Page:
Striding Figure of a Kushite King
Egyptian, Classical, Ancient Near Eastern Art
On View: 19th Dynasty to Roman Period, Martha A. and Robert S. Rubin Gallery, 3rd Floor
Several iconographic details identify this statuette as a depiction of a Kushite king, including the double uraeus cobras on the brow and the tight-fitting skullcap adorned with concentric circles. The king's broad face typifies the style of Egyptian royal sculpture during the years of Nubian domination.
Possible Place Collected: Sudan
ca. 712-653 B.C.E.
late XXV Dynasty
Third Intermediate Period
4 13/16 x 1 1/8 x 1 3/4 in. (12.2 x 2.8 x 4.5 cm) (show scale)
Charles Edwin Wilbour Fund
You may download and use Brooklyn Museum images of this three-dimensional work in accordance with a Creative Commons license
. Fair use, as understood under the United States Copyright Act, may also apply.
Please include caption information from this page and credit the Brooklyn Museum. If you need a high resolution file, please contact firstname.lastname@example.org
For further information about copyright, we recommend resources at the United States Library of Congress
, Cornell University
, Copyright and Cultural Institutions: Guidelines for U.S. Libraries, Archives, and Museums
, and Copyright Watch
For more information about the Museum's rights project, including how rights types are assigned, please see our blog posts on copyright
If you have any information regarding this work and rights to it, please contact email@example.com
Egyptian. Striding Figure of a Kushite King, ca. 712-653 B.C.E. Bronze, 4 13/16 x 1 1/8 x 1 3/4 in. (12.2 x 2.8 x 4.5 cm). Brooklyn Museum, Charles Edwin Wilbour Fund, 81.184. Creative Commons-BY (Photo: Brooklyn Museum, CUR.81.184_wwg8.jpg)
installation, West Wing gallery 8 installation, CUR.81.184_wwg8.jpg
. Brooklyn Museum photograph, 2006
"CUR" at the beginning of an image file name means that the image was created by a curatorial staff member. These study images may be digital point-and-shoot photographs, when we don\'t yet have high-quality studio photography, or they may be scans of older negatives, slides, or photographic prints, providing historical documentation of the object.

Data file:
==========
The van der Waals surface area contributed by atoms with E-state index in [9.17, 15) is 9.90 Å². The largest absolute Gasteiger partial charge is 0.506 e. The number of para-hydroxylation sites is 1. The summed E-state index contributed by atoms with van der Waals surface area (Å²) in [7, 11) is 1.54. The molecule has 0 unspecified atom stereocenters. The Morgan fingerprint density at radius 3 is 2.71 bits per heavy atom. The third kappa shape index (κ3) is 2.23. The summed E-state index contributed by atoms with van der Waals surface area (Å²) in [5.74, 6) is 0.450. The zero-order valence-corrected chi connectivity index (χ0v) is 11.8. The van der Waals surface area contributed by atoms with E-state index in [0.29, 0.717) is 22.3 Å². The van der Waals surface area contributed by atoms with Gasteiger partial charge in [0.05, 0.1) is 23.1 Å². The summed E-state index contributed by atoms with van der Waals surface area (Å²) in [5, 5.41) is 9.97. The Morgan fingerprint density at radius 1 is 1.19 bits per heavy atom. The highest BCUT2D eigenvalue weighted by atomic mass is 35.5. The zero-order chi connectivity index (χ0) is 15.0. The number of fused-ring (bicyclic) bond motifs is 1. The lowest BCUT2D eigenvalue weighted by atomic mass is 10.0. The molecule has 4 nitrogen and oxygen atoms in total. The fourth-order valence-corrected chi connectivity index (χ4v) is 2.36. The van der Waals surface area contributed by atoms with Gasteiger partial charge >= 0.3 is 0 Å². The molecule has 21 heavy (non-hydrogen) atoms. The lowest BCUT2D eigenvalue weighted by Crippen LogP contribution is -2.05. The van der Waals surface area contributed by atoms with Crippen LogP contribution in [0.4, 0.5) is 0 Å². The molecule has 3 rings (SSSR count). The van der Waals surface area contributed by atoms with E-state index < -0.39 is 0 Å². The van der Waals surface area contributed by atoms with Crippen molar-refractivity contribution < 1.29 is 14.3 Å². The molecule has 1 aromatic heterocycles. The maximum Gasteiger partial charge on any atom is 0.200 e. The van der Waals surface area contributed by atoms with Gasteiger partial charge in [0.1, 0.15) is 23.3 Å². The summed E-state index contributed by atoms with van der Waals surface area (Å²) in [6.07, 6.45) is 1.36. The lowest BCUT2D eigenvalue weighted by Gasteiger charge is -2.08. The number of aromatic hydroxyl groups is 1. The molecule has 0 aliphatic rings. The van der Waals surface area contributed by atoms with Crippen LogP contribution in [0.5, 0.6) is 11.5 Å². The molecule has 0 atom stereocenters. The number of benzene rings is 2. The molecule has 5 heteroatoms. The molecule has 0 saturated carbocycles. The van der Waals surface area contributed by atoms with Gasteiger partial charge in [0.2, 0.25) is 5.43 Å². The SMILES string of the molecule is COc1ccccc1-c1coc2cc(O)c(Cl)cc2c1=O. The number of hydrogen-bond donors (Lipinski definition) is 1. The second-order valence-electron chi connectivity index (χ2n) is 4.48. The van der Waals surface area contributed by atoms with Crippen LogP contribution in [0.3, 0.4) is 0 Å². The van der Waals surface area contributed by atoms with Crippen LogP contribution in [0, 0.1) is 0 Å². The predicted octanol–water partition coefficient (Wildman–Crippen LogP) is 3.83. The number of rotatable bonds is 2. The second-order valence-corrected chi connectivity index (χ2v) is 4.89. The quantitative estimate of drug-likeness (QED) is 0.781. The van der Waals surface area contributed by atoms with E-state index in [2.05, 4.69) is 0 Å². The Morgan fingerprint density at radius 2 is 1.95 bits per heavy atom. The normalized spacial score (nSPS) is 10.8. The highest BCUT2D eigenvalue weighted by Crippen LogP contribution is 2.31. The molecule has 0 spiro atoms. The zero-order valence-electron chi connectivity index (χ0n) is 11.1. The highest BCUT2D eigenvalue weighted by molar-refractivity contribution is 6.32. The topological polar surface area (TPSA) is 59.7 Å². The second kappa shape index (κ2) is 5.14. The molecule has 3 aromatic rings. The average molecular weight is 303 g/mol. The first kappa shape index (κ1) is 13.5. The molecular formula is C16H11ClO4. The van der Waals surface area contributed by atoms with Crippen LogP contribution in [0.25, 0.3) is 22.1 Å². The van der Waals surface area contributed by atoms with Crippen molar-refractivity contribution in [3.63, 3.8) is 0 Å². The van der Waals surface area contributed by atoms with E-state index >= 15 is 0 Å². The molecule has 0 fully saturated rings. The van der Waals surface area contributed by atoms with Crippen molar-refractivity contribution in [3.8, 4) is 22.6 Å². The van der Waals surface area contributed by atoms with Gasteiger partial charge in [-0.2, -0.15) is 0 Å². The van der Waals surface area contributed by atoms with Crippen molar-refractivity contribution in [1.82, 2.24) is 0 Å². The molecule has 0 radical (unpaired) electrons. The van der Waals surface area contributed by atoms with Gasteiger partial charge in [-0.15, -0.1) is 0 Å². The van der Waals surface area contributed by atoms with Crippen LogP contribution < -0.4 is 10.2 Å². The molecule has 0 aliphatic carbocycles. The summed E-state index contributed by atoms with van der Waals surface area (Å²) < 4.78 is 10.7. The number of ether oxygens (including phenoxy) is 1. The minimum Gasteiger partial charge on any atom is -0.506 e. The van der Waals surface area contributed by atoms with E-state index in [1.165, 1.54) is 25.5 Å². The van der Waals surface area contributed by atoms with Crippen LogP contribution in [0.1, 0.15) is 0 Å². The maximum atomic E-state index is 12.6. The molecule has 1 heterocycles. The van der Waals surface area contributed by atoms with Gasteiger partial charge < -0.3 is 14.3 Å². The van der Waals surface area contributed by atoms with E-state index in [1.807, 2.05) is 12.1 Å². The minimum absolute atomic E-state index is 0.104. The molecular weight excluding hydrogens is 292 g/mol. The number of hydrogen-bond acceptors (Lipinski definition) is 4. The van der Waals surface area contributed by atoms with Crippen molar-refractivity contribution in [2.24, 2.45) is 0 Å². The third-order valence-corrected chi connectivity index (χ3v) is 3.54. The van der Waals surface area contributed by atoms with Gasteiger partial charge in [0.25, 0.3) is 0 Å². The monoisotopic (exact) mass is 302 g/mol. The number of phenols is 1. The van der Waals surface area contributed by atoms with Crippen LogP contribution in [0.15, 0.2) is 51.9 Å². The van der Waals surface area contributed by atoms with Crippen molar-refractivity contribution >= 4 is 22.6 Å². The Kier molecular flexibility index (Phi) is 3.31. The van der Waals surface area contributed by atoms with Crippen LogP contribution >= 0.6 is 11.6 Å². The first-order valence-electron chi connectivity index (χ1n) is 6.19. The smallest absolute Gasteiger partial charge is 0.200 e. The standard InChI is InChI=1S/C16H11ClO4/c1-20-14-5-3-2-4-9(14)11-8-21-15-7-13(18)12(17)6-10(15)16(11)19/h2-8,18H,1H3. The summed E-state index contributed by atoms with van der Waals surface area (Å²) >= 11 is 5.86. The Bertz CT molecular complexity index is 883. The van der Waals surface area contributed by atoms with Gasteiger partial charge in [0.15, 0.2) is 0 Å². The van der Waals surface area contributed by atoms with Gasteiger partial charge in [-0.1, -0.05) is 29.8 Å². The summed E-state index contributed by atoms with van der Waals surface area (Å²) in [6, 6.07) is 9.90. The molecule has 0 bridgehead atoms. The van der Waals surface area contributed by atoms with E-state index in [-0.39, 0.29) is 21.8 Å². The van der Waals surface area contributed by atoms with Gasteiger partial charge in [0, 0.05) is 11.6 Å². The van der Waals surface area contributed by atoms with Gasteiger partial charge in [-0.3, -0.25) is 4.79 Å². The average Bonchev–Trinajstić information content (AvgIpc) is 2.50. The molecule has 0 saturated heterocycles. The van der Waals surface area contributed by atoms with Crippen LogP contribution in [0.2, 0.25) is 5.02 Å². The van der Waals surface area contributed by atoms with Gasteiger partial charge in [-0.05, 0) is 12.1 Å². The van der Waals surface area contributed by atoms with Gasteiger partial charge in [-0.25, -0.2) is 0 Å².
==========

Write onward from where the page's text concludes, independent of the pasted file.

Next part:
Bronze figure of a king represented striding with his left leg forward. The left arm is extended slightly before the left thigh with the hand held palm open and at a right angle to the body. The right arm, of which only the upper portion is preserved, would have been held in the elbow in the same position, or equally possible, bent at the elbow with the forearm and hand raised. In the latter instance, the right hand may have held a ritual vessel, and there are other bronzes of Kushite kings in such a pose. However, as the other arm of those figures is normally held at the side with the hand forming a fist, it may be more likely that our bronze has both hands in the position of the left hand to "hold" some cult instrument now missing. Such a pose would appear to be otherwise unattested in royal Kushite figures of bronze. The king wears a close-fitting cap adorned with concentric circles and, on the back of the neck, the wings of a falcon. A diadem encircles the cap, and two ribbons hang from the rear of the diadem. Two cobras, with hoods spread, rise from the front of the diadem, and their bodies coil over the crown of the head to descend over the rear of the diadem. The king also wears a broad-collar necklace and a shendyt-kilt. The figure strides atop a small, rectangular base-plate with the remains of a single tang descending from the bottom.
Condition: Right arm missing from just above the elbow. There is a large gash running across the left breast (just above the nipple) over onto the left shoulder. There is also a small nick on the right cheek and pitting in several areas (most notably the ears, one of the uraei, the arms, the rear of the kilt and the inside of the upper thighs). The tip of the nose shines from rubbing; the base-plate is warped. The bottom of the base is marked by lumps of corrosion and the remains of an adhesive.
Not every record you will find here is complete. More information is available for some works than for others, and some entries have been updated more recently. Records are frequently reviewed and revised, and we welcome
any additional information you might have.